Northwest Student Media

Northwest will host March for Science, an event in support of scientists and the work they do.

March for Science will be hosted by the Department of Humanities and Social Sciences April 22. This is the first year in which the event will be hosted by the University, but it is an annual event which is held on or around Earth Day across the nation.

The event is nonpartisan and open to the public, not just those interested in science. According to the March for Science website, the march is not only about scientists and politicians, but about the very real role that science plays in everyone's lives, and the need to respect and encourage research that gives insight into the world.

Assistant Professor Peter Adam, who teaches biology classes at Northwest, helped organize and localize the march to Maryville. He hopes the event will help bring awareness not only to people in Maryville, but across the country.

“More or less, awareness is our goal of the march. Not necessarily bring awareness to the community as I think certainly among the University people value science,” Adam said. “But by adding our numbers to the national scheme of things, we are going to add another march. It is going to add more people to that national number and bring that much more awareness.”

Freshman Jordon Winn, who is majoring in cellular biology/biochemistry, thinks the event will allow people to truly understand and realize how important science is to society.

“The march is important because so many people forget just how vital science is,” Winn said. “Without it, the world would not continue to advance. Without it, we would not have the technology or the information that is vital in keeping the Earth healthy. Advances in medicine, along with environmental realizations, are largely dependent on science.”

President Donald Trump’s cuts to the federal budget are being made to academic fundings, which has harmed the field of science. Adam hopes the event will draw more attention to how the field is suffering under the government.

“It (the march) shows unity in various disciplines by bring everyone together. The march is very important especially when you have disciplines which are buried under decision the government is making which aren’t necessarily in keeping with the old disciplines that were in place,” Adam said. “We are seeing the withdraw of funds from PBS and the sciences through canceling of grants across the board. It can be a pretty bad time for academics right now.”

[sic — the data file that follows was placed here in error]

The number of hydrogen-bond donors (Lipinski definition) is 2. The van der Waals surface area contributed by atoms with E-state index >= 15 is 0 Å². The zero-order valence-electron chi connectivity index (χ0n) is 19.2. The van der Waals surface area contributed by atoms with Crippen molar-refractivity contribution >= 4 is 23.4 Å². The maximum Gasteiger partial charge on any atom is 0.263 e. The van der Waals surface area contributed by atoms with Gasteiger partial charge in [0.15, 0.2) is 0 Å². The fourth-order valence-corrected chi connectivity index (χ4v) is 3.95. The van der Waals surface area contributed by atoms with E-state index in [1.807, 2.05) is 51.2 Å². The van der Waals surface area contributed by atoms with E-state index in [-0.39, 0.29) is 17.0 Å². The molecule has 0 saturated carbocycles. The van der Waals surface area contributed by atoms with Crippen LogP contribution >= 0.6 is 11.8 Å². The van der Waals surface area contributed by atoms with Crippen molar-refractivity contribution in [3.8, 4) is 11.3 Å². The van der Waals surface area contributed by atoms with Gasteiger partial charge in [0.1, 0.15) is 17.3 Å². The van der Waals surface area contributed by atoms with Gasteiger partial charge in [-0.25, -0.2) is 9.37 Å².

Winn also believes the march could bring inspiration and support from people across all academic fields.

“I hope this march brings inspiration,” Winn said. “The more people who feel inspired by science, the better.”

Science is a part of our daily lives, though it is often hard to see that. For Adam, science is a complex field that is responsible for helping the world advance and become better each day.

“If you think about what all science contributes to society, it is not all about finding out how rats run a maze,” Adam said. “Though that information does help create things like medicines, which help people in their everyday lives. Science is responsible for the technology that you carry in your pocket every day, and ultimately, it is science which makes those advances come true.”

In the end, the most vital parts of the march are the marchers and the support it gets. Winn hopes the event will draw out a large and diverse crowd to gain the support the march needs.

“I encourage everyone, even those who are not science majors, to get involved with the march,” Winn said. “Science plays a huge role in the world and some people do not even know it.”

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